Hunters do much more to benefit conservation than generate funding thanks to excise taxes on their guns, ammunition and archery equipment or by buying hunting licenses. Many of them donate financially but also give of their time, talents and energy.
The hunter-based Rocky Mountain Elk Foundation boasts a volunteer army of more than 11,000 men, women and children. In 2020, their contributions equated to nearly $24 million worth of value in donated time and labor to further RMEF’s mission of ensuring the future of elk, other wildlife, their habitat and our hunting heritage.
They each average approximately 80 hours of service annually.
The U.S. Bureau of Labor Statistics provided information to the Independent Sector which calculated the 2020 value of one volunteer hour as $27.20. If you do the math, that totals more than $23.9 million dollars.
In addition to hosting banquets, membership drives and other fundraising events that generate funding from more than 500 chapters that’s put back on the ground, volunteers also improve elk country by pulling on their boots and getting to work.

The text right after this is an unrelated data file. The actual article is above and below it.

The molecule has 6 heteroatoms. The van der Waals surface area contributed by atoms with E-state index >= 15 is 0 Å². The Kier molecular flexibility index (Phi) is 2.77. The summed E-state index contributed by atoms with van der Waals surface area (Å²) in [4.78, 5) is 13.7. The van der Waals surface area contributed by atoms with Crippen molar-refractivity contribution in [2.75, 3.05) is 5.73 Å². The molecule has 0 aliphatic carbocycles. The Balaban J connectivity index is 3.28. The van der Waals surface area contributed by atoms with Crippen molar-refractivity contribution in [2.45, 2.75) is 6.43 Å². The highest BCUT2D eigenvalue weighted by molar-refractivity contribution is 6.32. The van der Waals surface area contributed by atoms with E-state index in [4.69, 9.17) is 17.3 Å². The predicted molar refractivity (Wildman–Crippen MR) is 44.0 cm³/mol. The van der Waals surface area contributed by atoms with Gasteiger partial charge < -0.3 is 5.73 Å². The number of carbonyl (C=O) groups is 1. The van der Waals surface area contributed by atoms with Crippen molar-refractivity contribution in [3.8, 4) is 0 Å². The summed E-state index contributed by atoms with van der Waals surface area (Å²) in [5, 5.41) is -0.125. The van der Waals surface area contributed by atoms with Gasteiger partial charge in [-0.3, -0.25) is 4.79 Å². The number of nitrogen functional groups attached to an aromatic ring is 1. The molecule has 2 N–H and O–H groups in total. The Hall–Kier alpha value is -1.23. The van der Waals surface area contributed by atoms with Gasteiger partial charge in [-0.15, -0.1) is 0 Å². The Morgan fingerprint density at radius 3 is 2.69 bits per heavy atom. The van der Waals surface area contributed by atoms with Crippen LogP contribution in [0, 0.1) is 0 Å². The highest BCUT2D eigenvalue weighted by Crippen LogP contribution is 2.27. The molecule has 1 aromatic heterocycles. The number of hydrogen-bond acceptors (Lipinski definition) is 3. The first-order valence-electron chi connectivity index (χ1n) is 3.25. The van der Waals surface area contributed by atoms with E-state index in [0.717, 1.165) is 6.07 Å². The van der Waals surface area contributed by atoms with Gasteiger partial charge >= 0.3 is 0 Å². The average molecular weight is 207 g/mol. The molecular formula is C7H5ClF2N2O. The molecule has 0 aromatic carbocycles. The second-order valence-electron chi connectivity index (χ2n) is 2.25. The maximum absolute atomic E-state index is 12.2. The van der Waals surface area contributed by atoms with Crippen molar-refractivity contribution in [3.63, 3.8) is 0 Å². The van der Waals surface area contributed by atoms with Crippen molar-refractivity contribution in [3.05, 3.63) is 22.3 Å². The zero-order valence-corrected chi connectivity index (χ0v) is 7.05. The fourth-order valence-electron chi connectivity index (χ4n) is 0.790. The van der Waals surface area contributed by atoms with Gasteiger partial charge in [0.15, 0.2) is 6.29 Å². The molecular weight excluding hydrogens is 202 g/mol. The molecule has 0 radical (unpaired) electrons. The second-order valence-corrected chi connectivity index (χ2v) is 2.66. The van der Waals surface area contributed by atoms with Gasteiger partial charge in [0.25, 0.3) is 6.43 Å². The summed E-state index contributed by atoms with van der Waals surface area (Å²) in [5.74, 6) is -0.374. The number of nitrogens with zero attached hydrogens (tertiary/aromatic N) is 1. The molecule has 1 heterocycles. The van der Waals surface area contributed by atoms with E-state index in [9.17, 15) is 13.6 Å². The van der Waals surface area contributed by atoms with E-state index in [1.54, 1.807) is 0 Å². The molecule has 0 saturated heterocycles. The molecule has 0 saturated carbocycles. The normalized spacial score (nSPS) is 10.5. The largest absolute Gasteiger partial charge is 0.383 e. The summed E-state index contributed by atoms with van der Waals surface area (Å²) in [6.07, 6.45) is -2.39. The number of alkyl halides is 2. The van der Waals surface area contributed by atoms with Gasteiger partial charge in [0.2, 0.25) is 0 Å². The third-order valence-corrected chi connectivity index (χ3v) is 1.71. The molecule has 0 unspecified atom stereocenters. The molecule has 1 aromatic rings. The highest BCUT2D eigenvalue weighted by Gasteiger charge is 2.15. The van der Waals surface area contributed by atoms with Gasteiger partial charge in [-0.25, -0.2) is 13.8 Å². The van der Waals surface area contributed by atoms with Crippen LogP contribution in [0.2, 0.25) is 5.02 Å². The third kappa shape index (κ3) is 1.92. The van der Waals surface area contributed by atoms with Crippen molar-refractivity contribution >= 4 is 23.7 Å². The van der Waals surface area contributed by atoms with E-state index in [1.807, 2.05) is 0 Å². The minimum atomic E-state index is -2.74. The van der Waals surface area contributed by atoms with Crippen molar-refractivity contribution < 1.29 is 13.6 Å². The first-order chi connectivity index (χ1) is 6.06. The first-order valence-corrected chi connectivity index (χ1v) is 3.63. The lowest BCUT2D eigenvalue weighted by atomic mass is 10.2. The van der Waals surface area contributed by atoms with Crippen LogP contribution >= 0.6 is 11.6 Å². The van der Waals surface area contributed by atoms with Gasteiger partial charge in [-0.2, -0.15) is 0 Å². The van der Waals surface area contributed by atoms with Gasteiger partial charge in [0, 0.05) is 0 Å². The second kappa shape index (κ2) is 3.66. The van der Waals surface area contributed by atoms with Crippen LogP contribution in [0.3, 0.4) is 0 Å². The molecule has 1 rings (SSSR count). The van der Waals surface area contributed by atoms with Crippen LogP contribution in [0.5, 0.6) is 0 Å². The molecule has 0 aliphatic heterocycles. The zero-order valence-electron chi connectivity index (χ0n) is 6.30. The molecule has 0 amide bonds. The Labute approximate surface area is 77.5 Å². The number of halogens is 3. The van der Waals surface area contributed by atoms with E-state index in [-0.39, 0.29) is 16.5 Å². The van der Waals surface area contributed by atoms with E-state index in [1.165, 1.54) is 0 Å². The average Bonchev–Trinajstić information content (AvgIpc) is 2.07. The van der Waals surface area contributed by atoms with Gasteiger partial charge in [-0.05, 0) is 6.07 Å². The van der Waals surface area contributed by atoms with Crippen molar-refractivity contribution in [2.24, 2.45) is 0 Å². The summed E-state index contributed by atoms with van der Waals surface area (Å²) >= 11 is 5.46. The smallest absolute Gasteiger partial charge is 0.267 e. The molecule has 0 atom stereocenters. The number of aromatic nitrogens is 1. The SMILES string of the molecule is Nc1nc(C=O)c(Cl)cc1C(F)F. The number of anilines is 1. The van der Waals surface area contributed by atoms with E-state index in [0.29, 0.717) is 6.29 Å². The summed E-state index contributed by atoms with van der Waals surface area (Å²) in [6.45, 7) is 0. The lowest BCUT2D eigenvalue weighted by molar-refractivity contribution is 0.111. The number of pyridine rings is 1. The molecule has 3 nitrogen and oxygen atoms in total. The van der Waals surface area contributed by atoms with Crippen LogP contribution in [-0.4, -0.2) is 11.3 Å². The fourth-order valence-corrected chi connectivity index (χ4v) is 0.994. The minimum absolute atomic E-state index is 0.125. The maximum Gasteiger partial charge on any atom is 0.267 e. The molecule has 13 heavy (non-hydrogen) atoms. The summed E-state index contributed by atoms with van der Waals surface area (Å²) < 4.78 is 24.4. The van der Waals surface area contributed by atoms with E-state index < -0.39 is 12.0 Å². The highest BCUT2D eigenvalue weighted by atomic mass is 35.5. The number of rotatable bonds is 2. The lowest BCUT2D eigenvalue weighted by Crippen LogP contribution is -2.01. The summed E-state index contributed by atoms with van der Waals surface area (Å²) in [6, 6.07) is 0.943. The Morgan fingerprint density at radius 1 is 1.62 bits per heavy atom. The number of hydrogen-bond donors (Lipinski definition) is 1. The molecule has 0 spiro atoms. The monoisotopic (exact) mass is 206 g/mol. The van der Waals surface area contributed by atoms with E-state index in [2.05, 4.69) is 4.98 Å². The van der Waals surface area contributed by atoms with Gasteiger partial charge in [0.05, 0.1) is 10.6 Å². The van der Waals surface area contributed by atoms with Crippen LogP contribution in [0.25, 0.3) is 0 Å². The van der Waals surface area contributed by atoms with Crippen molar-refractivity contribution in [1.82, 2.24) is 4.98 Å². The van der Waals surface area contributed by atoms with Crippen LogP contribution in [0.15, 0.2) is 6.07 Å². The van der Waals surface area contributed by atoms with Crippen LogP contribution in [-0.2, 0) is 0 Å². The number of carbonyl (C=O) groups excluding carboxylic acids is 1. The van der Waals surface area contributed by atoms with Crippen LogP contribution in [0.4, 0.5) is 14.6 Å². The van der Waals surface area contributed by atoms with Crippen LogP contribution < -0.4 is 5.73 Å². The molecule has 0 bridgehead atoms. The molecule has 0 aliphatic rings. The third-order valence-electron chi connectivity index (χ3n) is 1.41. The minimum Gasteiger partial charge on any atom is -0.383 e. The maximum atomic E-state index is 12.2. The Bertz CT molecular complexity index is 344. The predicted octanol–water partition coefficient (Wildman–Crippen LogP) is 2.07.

Here are just a few examples.
In West Virginia, RMEF volunteers traveled from across the region to erect fencing for a holding pen that assisted with a successful restoration of elk to the historic eastern range.
In Idaho, RMEF volunteers climbed steep hillsides and thrashed through thick brush to remove miles and miles of old electrical wiring from a defunct railroad.
That wiring not only impedes wildlife movement, but it can be deadly as well.
And in one of RMEF’s longest-running habitat enhancement projects, volunteers gather annually in Arizona to repair fencing and construct water resources on a private ranch.
The bottom line is a collaborative effort that improves quality habitat for elk and assists the rancher who opens his 65,000 acres for hunter access. Hunters who personally give of their financial means and sweat equity strongly highlight how Hunting Is Conservation.